Still others let their folks choose their comp plan depending upon their circumstances and individual needs. One such plan is:

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1. Commission only – 60% payout (30% for Recruiters; 30% for Account Manager or the whole 60% for a placement made by one person).
2. Draw – repaid $35k annual draw (25% for each piece of the placement)
3. Salary – $35k annually (22% for each piece of the placement)

One franchised office has the following (which is fairly standard except for differing thresholds as shown in next two examples):

• Pay: semi-monthly on a $2000/month draw against earned commissions. Additional funds, in excess of $2000 can also be drawn as available and requested.
• Startup draw likely waived if performance metrics are met.
• Commission based on escalating percentages of net “cash-in” as direct deposit to your commission draw account.
• Commission percentages based on prior 12-month “cash-in” revenues computed semi-monthly over the prior 12 month period (There are no “re-start” dates).

Cash-in Commission Rate

$0 – $119,999 30% (25% after first year)
$120,000 – $209,999 35%
$210,000 – $299,999 40%
$300,000 – 45%

Here’s another plan:

Paid at the rate of 35% on annual net cash-in from $0 to $100,000
Paid at the rate of 40% on annual net cash-in from $100,001 to $150,000
Paid at the rate of 45% on annual net cash-in from $150,001 to $200,000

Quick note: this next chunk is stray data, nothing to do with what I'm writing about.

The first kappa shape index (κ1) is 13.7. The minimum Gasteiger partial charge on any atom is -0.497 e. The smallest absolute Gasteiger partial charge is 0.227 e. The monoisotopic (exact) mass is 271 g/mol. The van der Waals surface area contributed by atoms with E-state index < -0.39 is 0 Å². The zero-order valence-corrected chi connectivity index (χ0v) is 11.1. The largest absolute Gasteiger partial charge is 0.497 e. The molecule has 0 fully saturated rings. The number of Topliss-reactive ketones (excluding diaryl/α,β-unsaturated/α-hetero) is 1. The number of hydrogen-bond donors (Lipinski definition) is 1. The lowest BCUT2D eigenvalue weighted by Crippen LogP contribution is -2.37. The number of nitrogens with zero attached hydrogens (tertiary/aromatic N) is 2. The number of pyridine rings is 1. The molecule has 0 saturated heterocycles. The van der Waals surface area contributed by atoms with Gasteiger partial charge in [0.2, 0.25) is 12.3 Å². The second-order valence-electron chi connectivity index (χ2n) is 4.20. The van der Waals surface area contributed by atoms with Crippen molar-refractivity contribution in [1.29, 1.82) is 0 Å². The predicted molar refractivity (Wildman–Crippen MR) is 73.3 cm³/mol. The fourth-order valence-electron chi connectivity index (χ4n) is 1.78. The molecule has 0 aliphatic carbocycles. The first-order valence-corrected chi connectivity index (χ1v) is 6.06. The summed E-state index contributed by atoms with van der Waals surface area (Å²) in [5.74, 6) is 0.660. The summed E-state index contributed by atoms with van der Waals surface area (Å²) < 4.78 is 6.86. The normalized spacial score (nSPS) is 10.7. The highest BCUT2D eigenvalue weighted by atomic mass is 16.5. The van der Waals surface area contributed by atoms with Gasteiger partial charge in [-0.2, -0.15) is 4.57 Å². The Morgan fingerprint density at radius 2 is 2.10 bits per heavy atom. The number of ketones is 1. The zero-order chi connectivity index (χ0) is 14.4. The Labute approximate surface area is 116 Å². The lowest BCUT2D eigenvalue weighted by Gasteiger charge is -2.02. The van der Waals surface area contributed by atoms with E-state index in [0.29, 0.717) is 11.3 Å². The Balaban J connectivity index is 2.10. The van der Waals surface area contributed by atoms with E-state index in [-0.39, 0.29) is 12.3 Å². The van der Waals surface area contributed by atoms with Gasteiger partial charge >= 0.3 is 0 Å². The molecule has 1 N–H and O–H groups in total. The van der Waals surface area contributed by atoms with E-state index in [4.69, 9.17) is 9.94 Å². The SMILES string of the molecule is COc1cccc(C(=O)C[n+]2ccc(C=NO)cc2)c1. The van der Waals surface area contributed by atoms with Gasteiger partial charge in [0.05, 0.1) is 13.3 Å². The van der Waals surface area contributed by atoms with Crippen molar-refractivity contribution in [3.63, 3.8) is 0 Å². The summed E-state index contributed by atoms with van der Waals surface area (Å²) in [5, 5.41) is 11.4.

Paid at the rate of 50% on annual net cash-in over $200,000


About 1/5 of the responding non-franchised firms indicated that they were involved in some type of cooperative affiliation with like-minded practitioners. About half of these were members of a formal network, while others had loose informal alliances they tapped from time to time. Networks are like telephones – if you don’t use them, they are worthless – if you do, they can be invaluable generators of additional revenue.

One respondent wrote in the margins of his survey that he had been flim-flammed twice when he worked with other independents outside of a formal network setting (a frequent occurrence according to the calls we receive). Nevertheless, he joined one of the smaller formal networking groups and has increased his revenues by 25% because of the addition of splits with other members, especially when split partners are able to fill assignments he usually doesn’t handle or place candidates outside of his comfort zone.